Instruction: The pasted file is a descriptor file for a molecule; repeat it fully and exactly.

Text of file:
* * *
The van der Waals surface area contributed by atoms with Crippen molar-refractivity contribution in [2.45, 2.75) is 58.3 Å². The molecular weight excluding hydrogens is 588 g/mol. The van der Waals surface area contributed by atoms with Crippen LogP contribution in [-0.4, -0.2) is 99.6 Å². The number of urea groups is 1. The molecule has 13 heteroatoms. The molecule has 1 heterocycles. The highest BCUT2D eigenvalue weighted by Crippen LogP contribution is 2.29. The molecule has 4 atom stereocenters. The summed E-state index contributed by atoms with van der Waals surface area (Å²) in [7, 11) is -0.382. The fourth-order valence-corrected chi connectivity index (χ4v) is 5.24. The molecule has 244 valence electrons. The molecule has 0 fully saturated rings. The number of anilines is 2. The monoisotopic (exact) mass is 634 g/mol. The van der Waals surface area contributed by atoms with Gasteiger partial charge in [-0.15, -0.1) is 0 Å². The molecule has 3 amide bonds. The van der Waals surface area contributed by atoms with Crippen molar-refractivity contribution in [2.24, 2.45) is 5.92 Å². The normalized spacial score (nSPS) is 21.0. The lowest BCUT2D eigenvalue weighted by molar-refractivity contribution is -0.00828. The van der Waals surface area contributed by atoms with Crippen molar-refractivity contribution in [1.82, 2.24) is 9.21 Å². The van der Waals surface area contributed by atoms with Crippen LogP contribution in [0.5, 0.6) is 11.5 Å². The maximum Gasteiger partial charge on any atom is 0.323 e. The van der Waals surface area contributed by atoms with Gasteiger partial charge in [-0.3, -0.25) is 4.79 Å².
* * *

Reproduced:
The van der Waals surface area contributed by atoms with Crippen molar-refractivity contribution in [2.45, 2.75) is 58.3 Å². The molecular weight excluding hydrogens is 588 g/mol. The van der Waals surface area contributed by atoms with Crippen LogP contribution in [-0.4, -0.2) is 99.6 Å². The number of urea groups is 1. The molecule has 13 heteroatoms. The molecule has 1 heterocycles. The highest BCUT2D eigenvalue weighted by Crippen LogP contribution is 2.29. The molecule has 4 atom stereocenters. The summed E-state index contributed by atoms with van der Waals surface area (Å²) in [7, 11) is -0.382. The fourth-order valence-corrected chi connectivity index (χ4v) is 5.24. The molecule has 244 valence electrons. The molecule has 0 fully saturated rings. The number of anilines is 2. The monoisotopic (exact) mass is 634 g/mol. The van der Waals surface area contributed by atoms with Gasteiger partial charge in [-0.15, -0.1) is 0 Å². The molecule has 3 amide bonds. The van der Waals surface area contributed by atoms with Crippen molar-refractivity contribution in [2.24, 2.45) is 5.92 Å². The normalized spacial score (nSPS) is 21.0. The lowest BCUT2D eigenvalue weighted by molar-refractivity contribution is -0.00828. The van der Waals surface area contributed by atoms with Crippen molar-refractivity contribution in [1.82, 2.24) is 9.21 Å². The van der Waals surface area contributed by atoms with Crippen LogP contribution in [0.5, 0.6) is 11.5 Å². The maximum Gasteiger partial charge on any atom is 0.323 e. The van der Waals surface area contributed by atoms with Gasteiger partial charge in [-0.3, -0.25) is 4.79 Å².